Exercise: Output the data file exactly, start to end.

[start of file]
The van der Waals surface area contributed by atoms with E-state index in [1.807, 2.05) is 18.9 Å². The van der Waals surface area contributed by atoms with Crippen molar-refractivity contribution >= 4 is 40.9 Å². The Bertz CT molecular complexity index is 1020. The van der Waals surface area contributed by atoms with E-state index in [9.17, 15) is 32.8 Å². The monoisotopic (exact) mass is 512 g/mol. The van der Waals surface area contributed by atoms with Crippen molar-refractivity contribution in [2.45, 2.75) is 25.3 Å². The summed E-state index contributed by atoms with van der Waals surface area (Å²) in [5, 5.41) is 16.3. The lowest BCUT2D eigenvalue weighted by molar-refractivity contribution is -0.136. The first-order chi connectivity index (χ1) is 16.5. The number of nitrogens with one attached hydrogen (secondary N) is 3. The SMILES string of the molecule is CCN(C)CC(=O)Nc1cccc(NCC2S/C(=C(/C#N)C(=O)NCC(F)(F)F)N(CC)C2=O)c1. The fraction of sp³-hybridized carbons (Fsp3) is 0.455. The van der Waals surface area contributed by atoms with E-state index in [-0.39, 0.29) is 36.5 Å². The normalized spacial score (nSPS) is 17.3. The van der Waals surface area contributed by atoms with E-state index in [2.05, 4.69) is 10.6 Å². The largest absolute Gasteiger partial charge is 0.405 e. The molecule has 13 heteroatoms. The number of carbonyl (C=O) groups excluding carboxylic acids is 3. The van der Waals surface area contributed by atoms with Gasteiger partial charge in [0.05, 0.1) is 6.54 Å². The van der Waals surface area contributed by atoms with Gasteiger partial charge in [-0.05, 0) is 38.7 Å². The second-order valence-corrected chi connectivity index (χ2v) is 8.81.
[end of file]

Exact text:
The van der Waals surface area contributed by atoms with E-state index in [1.807, 2.05) is 18.9 Å². The van der Waals surface area contributed by atoms with Crippen molar-refractivity contribution >= 4 is 40.9 Å². The Bertz CT molecular complexity index is 1020. The van der Waals surface area contributed by atoms with E-state index in [9.17, 15) is 32.8 Å². The monoisotopic (exact) mass is 512 g/mol. The van der Waals surface area contributed by atoms with Crippen molar-refractivity contribution in [2.45, 2.75) is 25.3 Å². The summed E-state index contributed by atoms with van der Waals surface area (Å²) in [5, 5.41) is 16.3. The lowest BCUT2D eigenvalue weighted by molar-refractivity contribution is -0.136. The first-order chi connectivity index (χ1) is 16.5. The number of nitrogens with one attached hydrogen (secondary N) is 3. The SMILES string of the molecule is CCN(C)CC(=O)Nc1cccc(NCC2S/C(=C(/C#N)C(=O)NCC(F)(F)F)N(CC)C2=O)c1. The fraction of sp³-hybridized carbons (Fsp3) is 0.455. The van der Waals surface area contributed by atoms with E-state index in [-0.39, 0.29) is 36.5 Å². The normalized spacial score (nSPS) is 17.3. The van der Waals surface area contributed by atoms with E-state index in [2.05, 4.69) is 10.6 Å². The largest absolute Gasteiger partial charge is 0.405 e. The molecule has 13 heteroatoms. The number of carbonyl (C=O) groups excluding carboxylic acids is 3. The van der Waals surface area contributed by atoms with Gasteiger partial charge in [0.05, 0.1) is 6.54 Å². The van der Waals surface area contributed by atoms with Gasteiger partial charge in [-0.05, 0) is 38.7 Å². The second-order valence-corrected chi connectivity index (χ2v) is 8.81.